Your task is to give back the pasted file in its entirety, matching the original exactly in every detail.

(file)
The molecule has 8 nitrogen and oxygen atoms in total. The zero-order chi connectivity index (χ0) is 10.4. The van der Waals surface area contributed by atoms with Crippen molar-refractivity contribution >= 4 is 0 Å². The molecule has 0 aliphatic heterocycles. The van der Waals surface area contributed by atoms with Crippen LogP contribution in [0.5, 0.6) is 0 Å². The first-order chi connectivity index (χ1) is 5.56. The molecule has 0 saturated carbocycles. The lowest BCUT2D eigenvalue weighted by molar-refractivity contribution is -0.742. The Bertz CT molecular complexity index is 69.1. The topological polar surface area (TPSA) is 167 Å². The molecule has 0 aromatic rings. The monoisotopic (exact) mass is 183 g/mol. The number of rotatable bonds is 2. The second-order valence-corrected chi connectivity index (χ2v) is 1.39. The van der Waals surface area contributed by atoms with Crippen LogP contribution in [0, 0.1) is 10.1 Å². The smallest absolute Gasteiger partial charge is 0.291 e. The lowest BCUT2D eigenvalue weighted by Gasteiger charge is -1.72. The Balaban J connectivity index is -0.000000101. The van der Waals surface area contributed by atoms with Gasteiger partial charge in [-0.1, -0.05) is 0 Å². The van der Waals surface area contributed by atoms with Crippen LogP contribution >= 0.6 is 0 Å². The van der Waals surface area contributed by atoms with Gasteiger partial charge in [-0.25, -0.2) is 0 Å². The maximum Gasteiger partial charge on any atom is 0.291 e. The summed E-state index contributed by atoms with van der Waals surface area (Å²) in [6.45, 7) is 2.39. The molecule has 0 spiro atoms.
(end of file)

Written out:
The molecule has 8 nitrogen and oxygen atoms in total. The zero-order chi connectivity index (χ0) is 10.4. The van der Waals surface area contributed by atoms with Crippen molar-refractivity contribution >= 4 is 0 Å². The molecule has 0 aliphatic heterocycles. The van der Waals surface area contributed by atoms with Crippen LogP contribution in [0.5, 0.6) is 0 Å². The first-order chi connectivity index (χ1) is 5.56. The molecule has 0 saturated carbocycles. The lowest BCUT2D eigenvalue weighted by molar-refractivity contribution is -0.742. The Bertz CT molecular complexity index is 69.1. The topological polar surface area (TPSA) is 167 Å². The molecule has 0 aromatic rings. The monoisotopic (exact) mass is 183 g/mol. The number of rotatable bonds is 2. The second-order valence-corrected chi connectivity index (χ2v) is 1.39. The van der Waals surface area contributed by atoms with Crippen LogP contribution in [0, 0.1) is 10.1 Å². The smallest absolute Gasteiger partial charge is 0.291 e. The lowest BCUT2D eigenvalue weighted by Gasteiger charge is -1.72. The Balaban J connectivity index is -0.000000101. The van der Waals surface area contributed by atoms with Gasteiger partial charge in [-0.1, -0.05) is 0 Å². The van der Waals surface area contributed by atoms with Crippen LogP contribution >= 0.6 is 0 Å². The van der Waals surface area contributed by atoms with Gasteiger partial charge in [-0.25, -0.2) is 0 Å². The maximum Gasteiger partial charge on any atom is 0.291 e. The summed E-state index contributed by atoms with van der Waals surface area (Å²) in [6.45, 7) is 2.39. The molecule has 0 spiro atoms.